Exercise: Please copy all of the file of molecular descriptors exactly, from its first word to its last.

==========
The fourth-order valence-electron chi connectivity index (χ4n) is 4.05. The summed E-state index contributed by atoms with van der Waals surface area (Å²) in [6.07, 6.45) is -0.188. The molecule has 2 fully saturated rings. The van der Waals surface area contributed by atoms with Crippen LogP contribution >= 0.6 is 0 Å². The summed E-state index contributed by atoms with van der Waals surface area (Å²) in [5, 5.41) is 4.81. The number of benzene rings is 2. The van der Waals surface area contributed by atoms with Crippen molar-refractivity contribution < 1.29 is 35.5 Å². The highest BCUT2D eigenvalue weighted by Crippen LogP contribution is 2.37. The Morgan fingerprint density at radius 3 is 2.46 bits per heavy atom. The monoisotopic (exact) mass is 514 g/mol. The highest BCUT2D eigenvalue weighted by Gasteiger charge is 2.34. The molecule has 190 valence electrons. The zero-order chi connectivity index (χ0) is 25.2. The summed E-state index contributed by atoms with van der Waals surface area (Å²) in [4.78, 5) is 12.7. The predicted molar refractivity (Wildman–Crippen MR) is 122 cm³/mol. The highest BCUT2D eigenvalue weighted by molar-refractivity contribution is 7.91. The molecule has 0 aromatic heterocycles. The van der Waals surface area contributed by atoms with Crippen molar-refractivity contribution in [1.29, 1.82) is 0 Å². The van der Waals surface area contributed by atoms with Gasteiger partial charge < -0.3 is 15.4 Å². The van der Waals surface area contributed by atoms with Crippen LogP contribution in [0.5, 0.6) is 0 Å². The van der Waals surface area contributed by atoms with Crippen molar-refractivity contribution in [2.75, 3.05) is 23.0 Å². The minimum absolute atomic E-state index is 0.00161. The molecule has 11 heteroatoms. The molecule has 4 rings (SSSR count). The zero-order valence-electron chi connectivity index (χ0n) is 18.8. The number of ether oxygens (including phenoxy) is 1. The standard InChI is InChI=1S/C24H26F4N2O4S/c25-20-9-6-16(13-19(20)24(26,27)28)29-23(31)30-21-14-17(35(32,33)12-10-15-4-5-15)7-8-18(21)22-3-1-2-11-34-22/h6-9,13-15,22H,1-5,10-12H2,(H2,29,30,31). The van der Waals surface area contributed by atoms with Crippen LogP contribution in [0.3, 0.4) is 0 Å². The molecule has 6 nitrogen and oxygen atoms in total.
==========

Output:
The fourth-order valence-electron chi connectivity index (χ4n) is 4.05. The summed E-state index contributed by atoms with van der Waals surface area (Å²) in [6.07, 6.45) is -0.188. The molecule has 2 fully saturated rings. The van der Waals surface area contributed by atoms with Crippen LogP contribution >= 0.6 is 0 Å². The summed E-state index contributed by atoms with van der Waals surface area (Å²) in [5, 5.41) is 4.81. The number of benzene rings is 2. The van der Waals surface area contributed by atoms with Crippen molar-refractivity contribution < 1.29 is 35.5 Å². The highest BCUT2D eigenvalue weighted by Crippen LogP contribution is 2.37. The Morgan fingerprint density at radius 3 is 2.46 bits per heavy atom. The monoisotopic (exact) mass is 514 g/mol. The highest BCUT2D eigenvalue weighted by Gasteiger charge is 2.34. The molecule has 190 valence electrons. The zero-order chi connectivity index (χ0) is 25.2. The summed E-state index contributed by atoms with van der Waals surface area (Å²) in [4.78, 5) is 12.7. The predicted molar refractivity (Wildman–Crippen MR) is 122 cm³/mol. The highest BCUT2D eigenvalue weighted by molar-refractivity contribution is 7.91. The molecule has 0 aromatic heterocycles. The van der Waals surface area contributed by atoms with Crippen molar-refractivity contribution in [1.29, 1.82) is 0 Å². The van der Waals surface area contributed by atoms with Gasteiger partial charge < -0.3 is 15.4 Å². The van der Waals surface area contributed by atoms with Crippen LogP contribution in [0.5, 0.6) is 0 Å². The van der Waals surface area contributed by atoms with Crippen molar-refractivity contribution in [2.75, 3.05) is 23.0 Å². The minimum absolute atomic E-state index is 0.00161. The molecule has 11 heteroatoms. The molecule has 4 rings (SSSR count). The zero-order valence-electron chi connectivity index (χ0n) is 18.8. The number of ether oxygens (including phenoxy) is 1. The standard InChI is InChI=1S/C24H26F4N2O4S/c25-20-9-6-16(13-19(20)24(26,27)28)29-23(31)30-21-14-17(35(32,33)12-10-15-4-5-15)7-8-18(21)22-3-1-2-11-34-22/h6-9,13-15,22H,1-5,10-12H2,(H2,29,30,31). The van der Waals surface area contributed by atoms with Crippen LogP contribution in [0.3, 0.4) is 0 Å². The molecule has 6 nitrogen and oxygen atoms in total.